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Multiobjective process planning and scheduling using improved vector evaluated genetic algorithm with archive

Authors

  • Wenqiang Zhang,

    Non-member
    1. Graduate School of Information, Production and Systems, Waseda University, 2-7 Hibikino, Wakamatsu-ku, Kitakyushyu-shi, Fukuoka 808-0135, Japan
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  • Shigeru Fujimura

    Senior Member, Corresponding author
    1. Graduate School of Information, Production and Systems, Waseda University, 2-7 Hibikino, Wakamatsu-ku, Kitakyushyu-shi, Fukuoka 808-0135, Japan
    • Graduate School of Information, Production and Systems, Waseda University, 2-7 Hibikino, Wakamatsu-ku, Kitakyushyu-shi, Fukuoka 808-0135, Japan
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Abstract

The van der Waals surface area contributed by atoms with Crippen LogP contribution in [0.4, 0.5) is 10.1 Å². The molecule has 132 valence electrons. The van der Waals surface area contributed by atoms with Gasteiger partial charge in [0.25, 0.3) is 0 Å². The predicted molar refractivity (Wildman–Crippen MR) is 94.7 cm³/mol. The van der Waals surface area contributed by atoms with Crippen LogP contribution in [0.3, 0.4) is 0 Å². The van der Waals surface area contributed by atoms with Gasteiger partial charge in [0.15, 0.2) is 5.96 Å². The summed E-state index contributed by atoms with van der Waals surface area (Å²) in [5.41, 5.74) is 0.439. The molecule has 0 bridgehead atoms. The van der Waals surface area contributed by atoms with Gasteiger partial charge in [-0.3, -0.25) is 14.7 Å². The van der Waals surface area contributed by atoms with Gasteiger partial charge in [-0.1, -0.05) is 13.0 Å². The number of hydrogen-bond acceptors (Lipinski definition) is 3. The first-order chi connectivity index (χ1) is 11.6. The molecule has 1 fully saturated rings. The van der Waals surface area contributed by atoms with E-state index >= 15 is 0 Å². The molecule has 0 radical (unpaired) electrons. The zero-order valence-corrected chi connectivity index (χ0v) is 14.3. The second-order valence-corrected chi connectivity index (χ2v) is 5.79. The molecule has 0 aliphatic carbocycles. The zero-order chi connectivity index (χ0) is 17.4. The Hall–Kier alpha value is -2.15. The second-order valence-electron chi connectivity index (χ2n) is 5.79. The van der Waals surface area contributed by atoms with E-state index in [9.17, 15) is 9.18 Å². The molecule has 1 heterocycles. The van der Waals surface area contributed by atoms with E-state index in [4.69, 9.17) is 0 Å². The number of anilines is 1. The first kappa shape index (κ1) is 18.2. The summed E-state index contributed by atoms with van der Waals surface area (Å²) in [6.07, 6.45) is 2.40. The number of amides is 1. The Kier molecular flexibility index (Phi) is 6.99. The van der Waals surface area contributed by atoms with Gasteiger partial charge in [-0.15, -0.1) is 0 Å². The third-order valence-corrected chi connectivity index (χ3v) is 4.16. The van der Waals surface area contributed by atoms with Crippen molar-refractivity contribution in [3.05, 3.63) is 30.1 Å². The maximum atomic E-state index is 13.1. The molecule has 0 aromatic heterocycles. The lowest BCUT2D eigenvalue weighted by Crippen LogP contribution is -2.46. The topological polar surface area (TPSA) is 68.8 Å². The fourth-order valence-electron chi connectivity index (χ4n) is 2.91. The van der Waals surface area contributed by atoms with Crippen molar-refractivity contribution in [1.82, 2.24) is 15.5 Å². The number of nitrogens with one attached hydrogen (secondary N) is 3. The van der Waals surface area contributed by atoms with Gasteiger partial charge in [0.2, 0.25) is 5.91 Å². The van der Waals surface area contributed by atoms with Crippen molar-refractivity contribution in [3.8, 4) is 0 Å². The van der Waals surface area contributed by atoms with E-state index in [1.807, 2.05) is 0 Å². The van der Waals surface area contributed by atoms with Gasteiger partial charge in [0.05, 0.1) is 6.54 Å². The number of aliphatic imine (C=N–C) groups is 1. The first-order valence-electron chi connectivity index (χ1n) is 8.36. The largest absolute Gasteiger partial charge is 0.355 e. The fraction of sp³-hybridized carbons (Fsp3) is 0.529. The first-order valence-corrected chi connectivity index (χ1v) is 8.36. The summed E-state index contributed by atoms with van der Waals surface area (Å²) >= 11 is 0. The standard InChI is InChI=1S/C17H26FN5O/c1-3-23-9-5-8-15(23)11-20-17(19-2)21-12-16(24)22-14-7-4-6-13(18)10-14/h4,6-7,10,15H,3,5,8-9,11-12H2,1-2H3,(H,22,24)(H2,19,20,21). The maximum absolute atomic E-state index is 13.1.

Multiobjective process planning and scheduling (PPS) is a most important practical but very intractable combinatorial optimization problem in manufacturing systems. Many researchers have used multiobjective evolutionary algorithms (moEAs) to solve such problems; however, these approaches could not achieve satisfactory results in both efficacy (quality, i.e., convergence and distribution) and efficiency (speed). As classical moEAs, nondominated sorting genetic algorithm II (NSGA-II) and SPEA2 can get good efficacy but need much CPU time. Vector evaluated genetic algorithm (VEGA) also cannot be applied owing to its poor efficacy. This paper proposes an improved VEGA with archive (iVEGA-A) to deal with multiobjective PPS problems, with consideration being given to the minimization of both makespan and machine workload variation. The proposed method tactfully combines the mechanism of VEGA with a preference for the edge region of the Pareto front and the characteristics of generalized Pareto-based scale-independent fitness function (gp-siff) with the tendency to converge toward the central area of the Pareto front. These two mechanisms not only preserve the convergence rate but also guarantee better distribution performance. Moreover, some problem-dependent crossover, mutation, and local search methods are used to improve the performance of the algorithm. Complete numerical comparisons show that the iVEGA-A is obviously better than VEGA in efficacy, and the convergence performance is also better than NSGA-II and SPEA2, while the distribution performance is comparable to and the efficiency is obviously better than theirs. © 2012 Institute of Electrical Engineers of Japan. Published by John Wiley & Sons, Inc.

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